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3 November 2005 Edition

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Oireachtas - Kenny and Rabbitte slammed for partitionism

Michael McDowell

Michael McDowell

In an arrogant and exclusivist declaration last weekend the 26-County Minister for Justice and PD Deputy Leader Michael McDowell made clear his opposition to Taoiseach's Bertie Ahern's proposals for representation for Six-County parties and MPs in the life of the Oireachtas.

McDowell's pronouncements highlighted the confusion, division and hamfisted approach of the coalition government to the issue and raised the spectre of a PD veto in the cabinet on Six-County policy.

Confirming widely-held suspicions about Progressive Democrats' opposition to Bertie Ahern's proposal McDowell said that the Good Friday Agreement envisaged a forum in which parliamentarians from the Oireachtas and Six-County Assembly would participate.

But in an interesting summation of PD policy, which amounts to a unionist position McDowell then said: "The Progressive Democrats reject the idea that a parallel North/South Board should be established within the Oireachtas which would sweep away the basis for what was envisaged in the Agreement, and which would tend to reward Sinn Féin abstentionism."

McDowell declared that it was "unacceptable" that Sinn Féin MPs would not go to Westminster, but instead "would come South and participate in sessions of the whole Dáil in the Dáil chamber. That's simply not acceptable to us under any circumstance."

Earlier in the week Sinn Féin Dáil leader Caoimhghín Ó Caoláin said he had written to the Taoiseach asking what the status of the proposals for Six-County representation was now, and whether the PDs had vetoed them.

Ó Caoláin said the rejection by Fine Gael and Labour of the Taoiseach's proposal to provide for participation of Six-County MPs in a Committee of the whole Dáil "exposes these deeply partitionist parties for what they are. They want to keep the Oireachtas as a cold house for northern nationalists."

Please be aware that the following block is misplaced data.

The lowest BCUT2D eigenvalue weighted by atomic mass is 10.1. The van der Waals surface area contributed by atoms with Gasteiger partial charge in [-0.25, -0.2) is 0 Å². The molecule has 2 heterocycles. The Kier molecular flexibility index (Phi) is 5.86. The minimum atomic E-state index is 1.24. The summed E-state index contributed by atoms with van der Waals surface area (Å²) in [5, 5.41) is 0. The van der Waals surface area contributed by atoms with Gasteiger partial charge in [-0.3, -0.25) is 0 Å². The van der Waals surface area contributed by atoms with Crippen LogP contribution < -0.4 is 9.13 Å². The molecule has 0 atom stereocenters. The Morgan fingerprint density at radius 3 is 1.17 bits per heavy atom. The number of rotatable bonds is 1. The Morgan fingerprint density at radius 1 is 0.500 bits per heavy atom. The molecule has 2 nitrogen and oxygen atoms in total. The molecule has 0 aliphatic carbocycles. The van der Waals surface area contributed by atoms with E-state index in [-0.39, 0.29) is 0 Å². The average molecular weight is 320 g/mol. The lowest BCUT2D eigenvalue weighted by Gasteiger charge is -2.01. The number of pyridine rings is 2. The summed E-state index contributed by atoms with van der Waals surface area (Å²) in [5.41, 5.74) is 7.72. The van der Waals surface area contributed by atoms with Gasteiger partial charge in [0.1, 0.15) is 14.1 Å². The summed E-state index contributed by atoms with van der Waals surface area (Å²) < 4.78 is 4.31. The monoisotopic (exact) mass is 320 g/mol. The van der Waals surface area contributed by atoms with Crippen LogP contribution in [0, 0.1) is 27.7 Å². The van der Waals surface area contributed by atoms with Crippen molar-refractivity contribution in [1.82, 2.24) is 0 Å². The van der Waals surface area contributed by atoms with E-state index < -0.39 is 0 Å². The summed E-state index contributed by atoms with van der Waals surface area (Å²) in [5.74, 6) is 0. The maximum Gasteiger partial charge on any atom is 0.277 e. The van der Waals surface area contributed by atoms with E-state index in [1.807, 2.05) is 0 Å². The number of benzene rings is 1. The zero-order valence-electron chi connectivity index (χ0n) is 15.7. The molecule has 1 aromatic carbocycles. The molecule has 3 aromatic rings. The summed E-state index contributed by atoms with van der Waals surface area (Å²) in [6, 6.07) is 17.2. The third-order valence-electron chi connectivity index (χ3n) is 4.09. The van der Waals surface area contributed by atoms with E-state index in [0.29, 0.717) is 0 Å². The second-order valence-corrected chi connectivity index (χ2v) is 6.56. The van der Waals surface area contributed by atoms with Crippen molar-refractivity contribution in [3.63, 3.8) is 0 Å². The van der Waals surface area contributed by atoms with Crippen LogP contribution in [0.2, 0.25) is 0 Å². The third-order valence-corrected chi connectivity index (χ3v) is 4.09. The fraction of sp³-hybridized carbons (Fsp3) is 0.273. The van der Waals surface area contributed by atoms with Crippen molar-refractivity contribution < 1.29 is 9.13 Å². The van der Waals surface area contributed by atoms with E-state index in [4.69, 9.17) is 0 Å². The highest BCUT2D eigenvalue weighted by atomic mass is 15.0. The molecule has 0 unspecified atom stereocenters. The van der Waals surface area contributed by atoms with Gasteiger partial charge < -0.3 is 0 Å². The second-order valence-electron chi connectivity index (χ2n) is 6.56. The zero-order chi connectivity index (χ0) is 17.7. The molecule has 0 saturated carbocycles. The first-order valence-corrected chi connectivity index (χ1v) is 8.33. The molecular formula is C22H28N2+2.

He urged Ahern to proceed with the plan.

Ó Caoláin said: "Before the ink was dry on the Taoiseach's letter to them, Fine Gael and the Labour Party rejected the proposal to provide for participation of Six-County MPs in a Committee of the whole Dáil. These deeply partitionist parties have been exposed for what they are. It also exposes the hollowness of their oft-repeated praise of the SDLP. They want to slam the door in the face of that party's MPs so that Sinn Féin can also be kept out. And of course this proposal would provide for all MPs to participate, including unionists, but Fine Gael and Labour want to rule out any possibility of such participation as well.

"Above all, the stance taken by the leaderships of Fine Gael and the Labour Party is an insult to the nationalist community in the Six Counties. They want to keep the Oireachtas as a 'cold house' for northern nationalists.

"I have written to the Taoiseach seeking clarification on the status of his proposal now, in particular if it is the case that the Progressive Democrats have vetoed it. In his letter to the party leaders the Taoiseach stated his intention to invite Six-County MPs to participate in a Committee of the whole Dáil. The agreement of other parties was sought on the format and agenda of such meetings. Therefore the Taoiseach should proceed with his proposal.

"Serious questions have been raised for the rank-and-file membership of Fianna Fáil, Fine Gael and Labour. Are Fianna Fáil members content to see Michael McDowell and Mary Harney vetoing this modest and reasonable proposal? Are the rank-and-file members of Fine Gael — the 'United Ireland Party' and Labour, the party that claims the mantle of James Connolly, content to allow their leaders to turn them into fully fledged unionist parties?"

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